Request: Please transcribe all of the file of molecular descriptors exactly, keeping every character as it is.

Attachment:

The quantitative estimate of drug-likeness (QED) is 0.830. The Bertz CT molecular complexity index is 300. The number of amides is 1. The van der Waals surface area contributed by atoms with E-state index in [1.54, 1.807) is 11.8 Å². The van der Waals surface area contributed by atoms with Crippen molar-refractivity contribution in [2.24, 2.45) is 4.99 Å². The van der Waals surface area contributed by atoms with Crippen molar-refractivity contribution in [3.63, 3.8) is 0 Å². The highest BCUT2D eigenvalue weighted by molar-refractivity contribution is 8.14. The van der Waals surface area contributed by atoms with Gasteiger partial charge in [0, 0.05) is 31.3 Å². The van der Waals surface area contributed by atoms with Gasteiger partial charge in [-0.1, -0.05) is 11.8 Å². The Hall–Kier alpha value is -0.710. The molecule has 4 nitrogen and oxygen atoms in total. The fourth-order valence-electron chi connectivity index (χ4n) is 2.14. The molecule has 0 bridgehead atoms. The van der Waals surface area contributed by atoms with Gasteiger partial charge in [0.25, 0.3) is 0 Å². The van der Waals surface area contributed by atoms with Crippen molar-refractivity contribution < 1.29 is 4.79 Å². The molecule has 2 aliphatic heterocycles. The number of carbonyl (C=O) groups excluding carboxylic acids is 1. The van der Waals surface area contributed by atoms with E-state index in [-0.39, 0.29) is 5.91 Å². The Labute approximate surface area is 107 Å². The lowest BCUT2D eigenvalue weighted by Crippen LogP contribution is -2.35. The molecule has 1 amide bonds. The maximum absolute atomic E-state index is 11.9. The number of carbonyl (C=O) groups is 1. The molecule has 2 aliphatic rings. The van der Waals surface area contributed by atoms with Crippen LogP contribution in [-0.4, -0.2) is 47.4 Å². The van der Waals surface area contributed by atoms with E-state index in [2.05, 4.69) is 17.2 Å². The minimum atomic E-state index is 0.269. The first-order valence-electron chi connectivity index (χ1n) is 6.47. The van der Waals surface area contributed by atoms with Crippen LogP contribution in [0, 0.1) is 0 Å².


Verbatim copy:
The quantitative estimate of drug-likeness (QED) is 0.830. The Bertz CT molecular complexity index is 300. The number of amides is 1. The van der Waals surface area contributed by atoms with E-state index in [1.54, 1.807) is 11.8 Å². The van der Waals surface area contributed by atoms with Crippen molar-refractivity contribution in [2.24, 2.45) is 4.99 Å². The van der Waals surface area contributed by atoms with Crippen molar-refractivity contribution in [3.63, 3.8) is 0 Å². The highest BCUT2D eigenvalue weighted by molar-refractivity contribution is 8.14. The van der Waals surface area contributed by atoms with Gasteiger partial charge in [0, 0.05) is 31.3 Å². The van der Waals surface area contributed by atoms with Gasteiger partial charge in [-0.1, -0.05) is 11.8 Å². The Hall–Kier alpha value is -0.710. The molecule has 4 nitrogen and oxygen atoms in total. The fourth-order valence-electron chi connectivity index (χ4n) is 2.14. The molecule has 0 bridgehead atoms. The van der Waals surface area contributed by atoms with Gasteiger partial charge in [0.25, 0.3) is 0 Å². The van der Waals surface area contributed by atoms with Crippen molar-refractivity contribution < 1.29 is 4.79 Å². The molecule has 2 aliphatic heterocycles. The number of carbonyl (C=O) groups excluding carboxylic acids is 1. The van der Waals surface area contributed by atoms with E-state index in [-0.39, 0.29) is 5.91 Å². The Labute approximate surface area is 107 Å². The lowest BCUT2D eigenvalue weighted by Crippen LogP contribution is -2.35. The molecule has 1 amide bonds. The maximum absolute atomic E-state index is 11.9. The number of carbonyl (C=O) groups is 1. The molecule has 2 aliphatic rings. The van der Waals surface area contributed by atoms with Crippen LogP contribution in [-0.4, -0.2) is 47.4 Å². The van der Waals surface area contributed by atoms with E-state index in [2.05, 4.69) is 17.2 Å². The minimum atomic E-state index is 0.269. The first-order valence-electron chi connectivity index (χ1n) is 6.47. The van der Waals surface area contributed by atoms with Crippen LogP contribution in [0, 0.1) is 0 Å².